Patent

In 2005, Konami sued Roxor Games over several patents related to DDR, as well as trademark infringement on the part of sloppy arcade operators who left some DDR branding on machines converted to In the Groove. This included a patent on the method that DDR uses to display step charts. Konami won the patent claim construction hearing.

Development history

TODO: Introductory paragraph. This section should be moved up to immediately follow the lede, since we should explain what sm-ssc is before we mention it elsewhere.

TODO: Recent work on StepMania "5.1" and 5.2

Forks

NPOV/comprehensiveness issues...

  • A StepMania 3.9 alpha or beta (which one?) was forked to Ridiculous Timing
  • StepMania 3.9 was forked to StepMania 3.9 PLUS (and in turn Aldo_MX abbreviated SMAMX?), StepMania 3.9 4-player, PumpMania, ... any others?
  • StepMania "3.95" was forked to OpenITG, which in turn had a (currently-)closed-source fork NotITG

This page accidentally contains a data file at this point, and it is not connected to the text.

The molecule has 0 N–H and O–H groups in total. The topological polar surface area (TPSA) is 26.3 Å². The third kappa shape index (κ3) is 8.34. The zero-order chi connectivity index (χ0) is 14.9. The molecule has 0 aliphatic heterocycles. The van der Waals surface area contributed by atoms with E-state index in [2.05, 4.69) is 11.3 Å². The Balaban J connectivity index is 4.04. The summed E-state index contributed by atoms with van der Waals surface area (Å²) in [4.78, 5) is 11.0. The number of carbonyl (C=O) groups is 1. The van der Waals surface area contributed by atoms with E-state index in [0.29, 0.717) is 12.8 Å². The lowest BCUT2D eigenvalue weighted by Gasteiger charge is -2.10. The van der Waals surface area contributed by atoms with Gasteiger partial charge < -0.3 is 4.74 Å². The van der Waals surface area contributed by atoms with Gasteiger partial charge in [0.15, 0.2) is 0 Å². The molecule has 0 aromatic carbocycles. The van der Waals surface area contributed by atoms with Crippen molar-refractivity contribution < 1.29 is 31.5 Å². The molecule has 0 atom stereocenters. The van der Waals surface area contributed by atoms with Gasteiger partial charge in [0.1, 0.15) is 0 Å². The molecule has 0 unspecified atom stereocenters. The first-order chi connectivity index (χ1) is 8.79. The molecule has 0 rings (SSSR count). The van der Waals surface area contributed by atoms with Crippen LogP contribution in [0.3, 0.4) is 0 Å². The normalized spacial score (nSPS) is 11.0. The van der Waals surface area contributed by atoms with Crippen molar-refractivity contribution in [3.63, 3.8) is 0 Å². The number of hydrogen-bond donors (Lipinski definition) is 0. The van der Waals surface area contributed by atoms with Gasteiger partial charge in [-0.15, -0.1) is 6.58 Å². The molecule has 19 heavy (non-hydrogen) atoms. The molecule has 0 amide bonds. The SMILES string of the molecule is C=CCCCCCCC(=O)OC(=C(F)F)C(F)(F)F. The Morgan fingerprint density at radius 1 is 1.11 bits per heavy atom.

• A CVS build near ITG PC was officially forked to StepMania 4.0 beta
  • A 4.0 CVS version (2008-01-03?) was forked to at least one PIU-focused build (StepNXA [spelling?])
  • StepMania 4.0 alpha (TODO: specific revision?) was forked to sm-ssc, which became StepMania 5
  • StepMania 5 (Fri, 23 Dec 2011 02:09:43 -0600) was forked to StepMania 5 Tournament Edition (TE) (is the number 5 an official part of the name?), which focuses on (the development of a new protocol for) online play (not sure whether this is still maintained)

Bugs

Step chart parser

StepMania 3.9 has numerous quirks in the way it interprets inconsistent information in a step file. These were cleaned up in StepMania 4. However, because simfiles exploited these quirks to provide challenges that a strict DDR simulation couldn't allow, StepMania developers had to implement similar official features.